Agree or disagree, it seems to me that we have fallen upon a coarse time in our culture where people seem to argue and point fingers regarding other people's politics, religion and economic class rather than spend productive and sustained effort looking inward - attempting to see themselves clearly and trying to be better people, less petty, more productive, kinder, more, well, spiritual - to be more than just a critic of the world and people who see things differently. I am not saying I am any different but I sure see a lot of people more concerned with criticizing the big picture - as if the finding of fault makes them personally more ethical - than they are in facing and improving what is going on in their own hearts and behavior.
A few of Grey's novels, aside from the changes in our culture, confuse me. For example, one novel I read recently had a hero who was in love with an unfortunate young woman who had been blackmailed into a situation where she was treated as a "sealed wife" by a Mormon elder. She hated the elder and when he visited, although Grey was not graphic about it, it amounted to rape. She begged the hero to kill her "husband" but he refused because murder was wrong. In fact, when the elder appeared, she begged him to stay and defend her but the man jumped out the window to get away. The elder was eventually killed by the man's best friend (an Indian!), who wasn't about to let the elder continue to abuse the poor young woman.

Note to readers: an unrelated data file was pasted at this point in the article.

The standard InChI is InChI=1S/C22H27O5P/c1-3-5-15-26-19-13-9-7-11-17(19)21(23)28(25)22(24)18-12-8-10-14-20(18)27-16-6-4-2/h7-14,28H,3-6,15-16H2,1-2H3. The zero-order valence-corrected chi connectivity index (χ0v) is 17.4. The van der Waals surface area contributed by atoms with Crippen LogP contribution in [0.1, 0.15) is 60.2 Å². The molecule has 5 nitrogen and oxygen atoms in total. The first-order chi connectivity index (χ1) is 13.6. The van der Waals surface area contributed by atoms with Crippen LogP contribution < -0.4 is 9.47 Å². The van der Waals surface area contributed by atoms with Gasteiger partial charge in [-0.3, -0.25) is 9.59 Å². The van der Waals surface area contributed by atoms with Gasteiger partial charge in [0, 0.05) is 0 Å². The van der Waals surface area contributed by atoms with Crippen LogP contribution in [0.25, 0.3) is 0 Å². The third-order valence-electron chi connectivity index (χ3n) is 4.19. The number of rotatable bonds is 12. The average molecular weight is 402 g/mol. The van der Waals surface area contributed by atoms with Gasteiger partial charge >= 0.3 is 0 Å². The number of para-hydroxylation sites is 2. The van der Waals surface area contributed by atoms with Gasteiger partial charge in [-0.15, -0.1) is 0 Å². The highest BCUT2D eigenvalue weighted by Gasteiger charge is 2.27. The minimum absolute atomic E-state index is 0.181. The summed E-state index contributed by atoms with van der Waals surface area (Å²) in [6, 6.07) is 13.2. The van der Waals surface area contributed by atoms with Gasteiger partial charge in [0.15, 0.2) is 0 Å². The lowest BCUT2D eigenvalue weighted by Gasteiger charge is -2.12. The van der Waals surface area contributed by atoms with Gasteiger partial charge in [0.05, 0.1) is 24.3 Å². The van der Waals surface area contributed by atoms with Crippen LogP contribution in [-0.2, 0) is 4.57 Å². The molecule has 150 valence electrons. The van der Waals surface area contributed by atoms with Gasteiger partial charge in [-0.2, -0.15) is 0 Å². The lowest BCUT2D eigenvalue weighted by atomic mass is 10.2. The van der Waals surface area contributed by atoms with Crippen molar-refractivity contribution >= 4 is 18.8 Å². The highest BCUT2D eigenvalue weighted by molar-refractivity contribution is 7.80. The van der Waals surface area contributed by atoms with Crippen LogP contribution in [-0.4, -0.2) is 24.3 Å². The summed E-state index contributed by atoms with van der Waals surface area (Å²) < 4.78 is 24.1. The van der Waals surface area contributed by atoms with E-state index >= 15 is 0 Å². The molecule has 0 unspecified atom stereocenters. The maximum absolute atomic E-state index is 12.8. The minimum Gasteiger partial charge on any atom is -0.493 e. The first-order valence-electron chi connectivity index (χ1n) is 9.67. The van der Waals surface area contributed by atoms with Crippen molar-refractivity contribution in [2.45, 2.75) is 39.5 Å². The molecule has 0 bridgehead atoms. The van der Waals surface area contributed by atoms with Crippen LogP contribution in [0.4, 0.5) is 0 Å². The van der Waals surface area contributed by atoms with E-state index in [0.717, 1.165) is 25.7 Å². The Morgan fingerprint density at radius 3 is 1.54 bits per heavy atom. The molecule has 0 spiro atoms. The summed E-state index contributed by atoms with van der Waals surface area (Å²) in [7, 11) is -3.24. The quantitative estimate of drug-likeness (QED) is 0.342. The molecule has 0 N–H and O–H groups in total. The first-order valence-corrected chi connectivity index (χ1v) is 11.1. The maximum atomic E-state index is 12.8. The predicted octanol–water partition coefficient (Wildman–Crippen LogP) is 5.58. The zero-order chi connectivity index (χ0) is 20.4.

To his credit, Grey included in that novel many Mormons who were exceptionally fine people.
The hero thought the heroine killed the elder and the heroine thought the hero killed him. Both were relieved about the elder's death because it freed the heroine, but distressed at how it came about. When it came to light that the Indian friend had killed the elder, they were both relieved that the other didn't have "blood on their hands" (but apparently had no such qualms about the soul of the Indian friend). Hello? If I was about to be raped and the man I loved jumped out the window to leave me to him, he better just keep on running. I mean, some people just need killing.
I would DEFINITELY run away with the Indian.
I have always enjoyed his descriptions of the time around WWI, a period that hasn't gotten nearly the attention as WWII. While the animosity of some of the civilian population towards our returning WWI vets didn't rise to the level of what happened in Vietnam, the themes of vets being lost upon returning to civilian life; neglect of our injured warriors; what we now call PTDS; the attitudes towards the war of first generation German immigrants who played such a big role in settling the west; picking up the pieces by returning wounded veterans; and the initial civilian enthusiasm for war followed by the abrupt apathy of the civilians who wanted to put the war behind them and move on to happier times (think Roaring Twenties) were emphasized.
The more things change, the more they remain the same.